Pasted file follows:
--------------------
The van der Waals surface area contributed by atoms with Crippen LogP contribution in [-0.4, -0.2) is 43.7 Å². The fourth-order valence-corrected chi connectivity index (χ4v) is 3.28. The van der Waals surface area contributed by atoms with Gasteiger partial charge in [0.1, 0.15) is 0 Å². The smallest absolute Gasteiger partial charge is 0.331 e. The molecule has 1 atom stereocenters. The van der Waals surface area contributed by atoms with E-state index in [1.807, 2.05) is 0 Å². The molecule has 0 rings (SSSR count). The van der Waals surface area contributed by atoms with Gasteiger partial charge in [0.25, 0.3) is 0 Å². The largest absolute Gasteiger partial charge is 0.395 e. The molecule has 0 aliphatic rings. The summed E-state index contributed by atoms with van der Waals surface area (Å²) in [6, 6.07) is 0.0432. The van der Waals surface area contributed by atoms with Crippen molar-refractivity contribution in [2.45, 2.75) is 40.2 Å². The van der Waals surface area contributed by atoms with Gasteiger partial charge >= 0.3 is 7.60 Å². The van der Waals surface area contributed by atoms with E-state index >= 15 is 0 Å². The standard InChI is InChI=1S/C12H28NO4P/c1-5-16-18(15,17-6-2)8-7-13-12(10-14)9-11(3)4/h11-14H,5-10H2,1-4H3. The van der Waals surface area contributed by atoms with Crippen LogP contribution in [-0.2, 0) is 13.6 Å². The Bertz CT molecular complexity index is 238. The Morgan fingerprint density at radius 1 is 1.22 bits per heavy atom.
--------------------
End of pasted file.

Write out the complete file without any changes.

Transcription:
The van der Waals surface area contributed by atoms with Crippen LogP contribution in [-0.4, -0.2) is 43.7 Å². The fourth-order valence-corrected chi connectivity index (χ4v) is 3.28. The van der Waals surface area contributed by atoms with Gasteiger partial charge in [0.1, 0.15) is 0 Å². The smallest absolute Gasteiger partial charge is 0.331 e. The molecule has 1 atom stereocenters. The van der Waals surface area contributed by atoms with E-state index in [1.807, 2.05) is 0 Å². The molecule has 0 rings (SSSR count). The van der Waals surface area contributed by atoms with Gasteiger partial charge in [0.25, 0.3) is 0 Å². The largest absolute Gasteiger partial charge is 0.395 e. The molecule has 0 aliphatic rings. The summed E-state index contributed by atoms with van der Waals surface area (Å²) in [6, 6.07) is 0.0432. The van der Waals surface area contributed by atoms with Crippen molar-refractivity contribution in [2.45, 2.75) is 40.2 Å². The van der Waals surface area contributed by atoms with Gasteiger partial charge >= 0.3 is 7.60 Å². The van der Waals surface area contributed by atoms with E-state index >= 15 is 0 Å². The standard InChI is InChI=1S/C12H28NO4P/c1-5-16-18(15,17-6-2)8-7-13-12(10-14)9-11(3)4/h11-14H,5-10H2,1-4H3. The van der Waals surface area contributed by atoms with Crippen LogP contribution in [-0.2, 0) is 13.6 Å². The Bertz CT molecular complexity index is 238. The Morgan fingerprint density at radius 1 is 1.22 bits per heavy atom.